Apple Inc. failed in a trademark opposition to block “Apple Assist Center”

The Japan Patent Office dismissed a trademark opposition claimed by the U.S. tech giant, Apple Inc. against trademark registration no. 59923763 for word mark “Apple Assist Center” in class 35, 36, and 43 by finding less likelihood of confusion.
[Opposition case no. 2017-900155]

“Apple Assist Center”

Opposed mark “Apple Assist Center” was filed by a Japanese business entity on July 22, 2016 by designating the services of “secretary services; telephone answering and message handling services; reception services for visitors” in class 35, “rental of business and commercial premises; management of buildings; providing information in the field of buildings for business and commercial use” in class 36, “rental of conference room; rental of exhibition room” in class 43.
As a result of substantive examination, the JPO admitted registration on February 17, 2017 and published for registration on March 21, 2017.

Apple’s Opposition

To oppose against registration, Apple Inc. filed an opposition on May 17, 2017.

In the opposition brief, Apple Inc. asserted the opposed mark shall be cancelled in violation of Article 4(1)(xv) of the Japan Trademark Law.

Article 4(1)(xv) provides that a mark shall not be registered where it is likely to cause confusion with other business entity’s well-known goods or services, to the benefit of brand owner and users’ benefits. Theoretically, Article 4(1)(xv) is applicable to the case where a mark in question designates remotely associated or dissimilar goods or services with that of a well-known brand business.

Board Decision

The Opposition Board admitted a remarkable degree of reputation and population of opponent trademark “Apple” in the field of computers, smart phones, audio devices etc., however, gave a negative view in relation to goods and services remotely associated with Apple products by taking account of arguments and evidences Apple Inc. provided during the trial.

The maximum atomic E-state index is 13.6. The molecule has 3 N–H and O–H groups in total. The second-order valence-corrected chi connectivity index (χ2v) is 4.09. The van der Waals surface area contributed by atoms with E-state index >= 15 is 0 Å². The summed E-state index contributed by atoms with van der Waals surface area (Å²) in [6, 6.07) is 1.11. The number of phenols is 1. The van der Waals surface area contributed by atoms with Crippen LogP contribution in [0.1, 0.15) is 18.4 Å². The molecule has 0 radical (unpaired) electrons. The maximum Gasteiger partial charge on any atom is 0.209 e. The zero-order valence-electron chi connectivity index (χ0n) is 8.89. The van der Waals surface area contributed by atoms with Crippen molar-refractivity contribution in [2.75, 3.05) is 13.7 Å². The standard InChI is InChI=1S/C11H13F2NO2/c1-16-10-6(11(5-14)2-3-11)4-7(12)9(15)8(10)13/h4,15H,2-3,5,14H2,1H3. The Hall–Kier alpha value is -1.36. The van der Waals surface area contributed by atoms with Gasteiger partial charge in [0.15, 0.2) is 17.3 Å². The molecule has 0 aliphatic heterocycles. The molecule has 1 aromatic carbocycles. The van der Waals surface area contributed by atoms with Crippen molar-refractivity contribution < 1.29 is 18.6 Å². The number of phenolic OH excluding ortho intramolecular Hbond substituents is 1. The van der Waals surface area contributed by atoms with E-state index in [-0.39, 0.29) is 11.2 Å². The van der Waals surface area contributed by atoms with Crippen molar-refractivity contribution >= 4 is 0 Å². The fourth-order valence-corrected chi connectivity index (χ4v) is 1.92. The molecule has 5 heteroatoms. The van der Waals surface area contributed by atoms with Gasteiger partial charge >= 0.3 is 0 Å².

Besides, in the assessment of mark similarity, the Board found “Apple Assist Center” and “Apple” are dissimilar since they are sufficiently distinguishable in visual, phonetic, and conceptual point of view. The Board considered that the word of “Assist Center” does not immediately give rise to a descriptive meaning in relation to the designated service of class 35, 36, and 43. Given that “Assist Center” is deemed a coined word, it is not permissible to separate a element of “Apple” from the opposed mark.

Based on the foregoing, the Board decided that, unless Apple Inc. demonstrates possibility to embark on business related to the designated services and overlapping of consumers between Apple products and the opposed mark, relevant consumers are unlikely to confuse or misconceive a source of the opposed mark with Apple Inc. or any entity systematically or economically connected with the opponent.

It surprises me that the Board considered “Assist Center” does not lack distinctiveness in relation to business support services.

Masaki MIKAMI, Attorney at IP Law – Founder of MARKS IP Law Firm